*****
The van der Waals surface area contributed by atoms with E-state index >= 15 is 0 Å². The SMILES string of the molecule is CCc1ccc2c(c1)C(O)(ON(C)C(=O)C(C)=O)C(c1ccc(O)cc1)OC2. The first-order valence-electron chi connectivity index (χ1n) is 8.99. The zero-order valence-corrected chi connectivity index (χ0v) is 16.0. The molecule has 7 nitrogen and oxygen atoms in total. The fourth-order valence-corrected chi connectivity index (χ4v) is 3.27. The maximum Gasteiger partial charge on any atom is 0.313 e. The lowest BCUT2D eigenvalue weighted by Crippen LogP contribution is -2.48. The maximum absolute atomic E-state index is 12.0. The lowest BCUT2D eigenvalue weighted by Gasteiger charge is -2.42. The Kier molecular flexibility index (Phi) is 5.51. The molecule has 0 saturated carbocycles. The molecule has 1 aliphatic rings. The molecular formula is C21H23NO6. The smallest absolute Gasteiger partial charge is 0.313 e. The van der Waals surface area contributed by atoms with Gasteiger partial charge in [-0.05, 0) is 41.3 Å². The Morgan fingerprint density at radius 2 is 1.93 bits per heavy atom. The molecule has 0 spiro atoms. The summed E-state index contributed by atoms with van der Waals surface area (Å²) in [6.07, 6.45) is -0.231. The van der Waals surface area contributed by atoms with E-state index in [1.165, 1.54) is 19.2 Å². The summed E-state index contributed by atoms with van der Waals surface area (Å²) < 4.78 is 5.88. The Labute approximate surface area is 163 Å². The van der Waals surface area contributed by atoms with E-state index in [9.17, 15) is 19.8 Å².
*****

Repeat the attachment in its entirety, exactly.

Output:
The van der Waals surface area contributed by atoms with E-state index >= 15 is 0 Å². The SMILES string of the molecule is CCc1ccc2c(c1)C(O)(ON(C)C(=O)C(C)=O)C(c1ccc(O)cc1)OC2. The first-order valence-electron chi connectivity index (χ1n) is 8.99. The zero-order valence-corrected chi connectivity index (χ0v) is 16.0. The molecule has 7 nitrogen and oxygen atoms in total. The fourth-order valence-corrected chi connectivity index (χ4v) is 3.27. The maximum Gasteiger partial charge on any atom is 0.313 e. The lowest BCUT2D eigenvalue weighted by Crippen LogP contribution is -2.48. The maximum absolute atomic E-state index is 12.0. The lowest BCUT2D eigenvalue weighted by Gasteiger charge is -2.42. The Kier molecular flexibility index (Phi) is 5.51. The molecule has 0 saturated carbocycles. The molecule has 1 aliphatic rings. The molecular formula is C21H23NO6. The smallest absolute Gasteiger partial charge is 0.313 e. The van der Waals surface area contributed by atoms with Gasteiger partial charge in [-0.05, 0) is 41.3 Å². The Morgan fingerprint density at radius 2 is 1.93 bits per heavy atom. The molecule has 0 spiro atoms. The summed E-state index contributed by atoms with van der Waals surface area (Å²) in [6.07, 6.45) is -0.231. The van der Waals surface area contributed by atoms with E-state index in [1.165, 1.54) is 19.2 Å². The summed E-state index contributed by atoms with van der Waals surface area (Å²) < 4.78 is 5.88. The Labute approximate surface area is 163 Å². The van der Waals surface area contributed by atoms with E-state index in [9.17, 15) is 19.8 Å².